While physical security is a topic not often discussed, it is a vital component to every business. After all, physical access gives even the moderately skilled attacker access to the network, unencrypted workstations and servers, and hardcopy information just waiting for someone to come by and pick it up. Have you looked at the output bin on your shared fax machines and printers, lately? Physical security does include more than stopping human intruders. However, information on heating, cooling, fire suppression systems, and power backup is available simply by discussing your needs with your facilities management staff. It is not so easy when it comes to intrusion controls. It takes more than a lock or two to secure sensitive information and critical systems. This is the realm of the security professional’s expertise. In this article, we look at the objectives of physical security and various controls to meet those objectives. When you finish, you will have the skills necessary to have an informed discussion with facilities and business management about what is right and what is missing in your organization’s physical security plan.

What is Physical Security?

The best definition I could find for physical security is available from the United States Geological Survey: There is no object so well protected that it cannot be stolen, damaged, destroyed, or observed by unauthorized individuals. A balanced security system provides protection against a defined set of threats by informing the user of attempted intrusions and providing resistance to the would-be intruder’s attack paths (USGS, 2005, p. 12) The first part of this definition is common to all security efforts; we cannot stop a highly motivated attacker. It is in the second sentence of our definition that we find the objectives of physical security. Said another way, the purpose of physical security is to delay an intruder’s advance toward a target long enough to detect and respond with human intervention. Human intervention includes on-site security guards, police, or other relevant human controls. Achieving physical security objectives requires policies, standards, guidelines, and controls addressing prevention, detection, delay, response, and assessment. We identify gaps with physical security risk assessments and surveys, similar to those used for logical security. Through all physical security planning, we must remember one very important principle: ensuring human safety is the most important outcome.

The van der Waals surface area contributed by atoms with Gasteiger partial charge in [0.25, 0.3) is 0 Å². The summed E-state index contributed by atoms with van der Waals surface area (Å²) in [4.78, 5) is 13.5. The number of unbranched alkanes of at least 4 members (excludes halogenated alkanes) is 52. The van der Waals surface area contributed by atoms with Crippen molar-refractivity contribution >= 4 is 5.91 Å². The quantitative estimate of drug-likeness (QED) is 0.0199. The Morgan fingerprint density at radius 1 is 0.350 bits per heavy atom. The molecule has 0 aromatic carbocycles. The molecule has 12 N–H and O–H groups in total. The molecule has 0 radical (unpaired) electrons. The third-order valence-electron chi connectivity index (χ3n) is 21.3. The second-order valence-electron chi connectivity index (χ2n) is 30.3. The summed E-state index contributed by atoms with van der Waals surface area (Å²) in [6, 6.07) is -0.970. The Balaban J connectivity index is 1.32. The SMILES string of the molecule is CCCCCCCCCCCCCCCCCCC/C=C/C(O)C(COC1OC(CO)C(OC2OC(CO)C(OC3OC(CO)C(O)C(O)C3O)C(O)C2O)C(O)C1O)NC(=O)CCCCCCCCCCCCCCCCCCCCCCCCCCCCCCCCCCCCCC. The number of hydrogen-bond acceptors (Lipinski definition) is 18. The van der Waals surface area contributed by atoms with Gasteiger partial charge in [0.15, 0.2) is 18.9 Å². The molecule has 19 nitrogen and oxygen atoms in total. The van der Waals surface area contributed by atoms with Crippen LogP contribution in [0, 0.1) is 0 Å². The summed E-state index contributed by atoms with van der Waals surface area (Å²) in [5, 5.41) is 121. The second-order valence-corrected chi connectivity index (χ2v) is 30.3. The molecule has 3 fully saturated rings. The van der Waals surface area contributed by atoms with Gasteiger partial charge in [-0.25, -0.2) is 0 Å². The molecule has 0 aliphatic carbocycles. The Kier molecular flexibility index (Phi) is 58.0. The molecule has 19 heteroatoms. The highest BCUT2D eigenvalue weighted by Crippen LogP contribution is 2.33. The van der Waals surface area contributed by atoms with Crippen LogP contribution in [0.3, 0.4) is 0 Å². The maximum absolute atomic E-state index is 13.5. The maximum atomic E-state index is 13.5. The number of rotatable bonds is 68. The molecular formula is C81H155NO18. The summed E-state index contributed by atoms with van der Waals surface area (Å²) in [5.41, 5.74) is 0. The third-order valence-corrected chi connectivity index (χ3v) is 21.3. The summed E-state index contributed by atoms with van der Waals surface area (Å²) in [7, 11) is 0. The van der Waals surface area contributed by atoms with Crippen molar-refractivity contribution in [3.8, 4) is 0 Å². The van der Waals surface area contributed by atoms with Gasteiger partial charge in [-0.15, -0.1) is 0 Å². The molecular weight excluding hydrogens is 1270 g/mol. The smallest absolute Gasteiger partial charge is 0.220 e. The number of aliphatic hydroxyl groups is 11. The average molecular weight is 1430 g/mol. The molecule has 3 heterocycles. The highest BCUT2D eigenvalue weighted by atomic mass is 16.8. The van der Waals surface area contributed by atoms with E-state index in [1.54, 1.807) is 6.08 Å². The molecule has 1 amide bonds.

Motive, Opportunity, and Means

The same things drive physical intruders that drive cyber criminals: motives like money, advancement of a social agenda, etc. Further, intruders seek opportunities that do not exceed their ability (means) to exploit. Finally, controls help mitigate opportunities, increase required skills, and mitigate the business impact resulting from a successful intrusion. This leads us back to the risk formula:

Figure 13- 1: Expanded Risk Formula The basic principles of assessing and managing risk are the same for physical security as for configuring logical controls in the data center. Only the processes and controls differ.

Risk Assessment

Because we base all security controls on risk, the first step in a physical security program is the risk assessment: sometimes called a physical security survey. A physical security risk assessment identifies threats, pairs them with vulnerabilities, and determines the probability of successful attacks. Using best practice recommendations, the organization implements reasonable and appropriate controls intended to deter, delay, detect, and detain human intruders. For additional guidance on the details of physical security survey/assessment tasks and expected results, see the U.S. Army and U.S.G.S references at the end of the second article.

Physical Security Controls

Layered security also applies to physical security. Each layer supports others to prevent successful intrusions. For our purposes, I placed controls into two categories:

  • Deterrence and Delay (prevention)
  • Detection and Detainment

Deterrence and Delay

An intruder selects an attack path based on a cost/benefit assessment. If the risk of detection or detainment (apprehension) is too high, he selects another path: if one exists. Further, not all intruders possess a high level of motivation. These potential criminals are easily put off by high fences and other common barriers. Deterrence and delay controls fall into two general categories: location and barriers.

Location, location, location…

We seldom have say in where management builds a facility. In most cases, we are hired well after the organization opens its doors. However, an analysis of structure locations helps determine level of risk, even if we cannot pick up high risk offices and move them to low-risk neighborhoods. Risky locations possess one or more of the following:

  • High pedestrian traffic
  • High vehicular traffic
  • Obscured visibility of areas of probable approach to the site
  • High local crime rate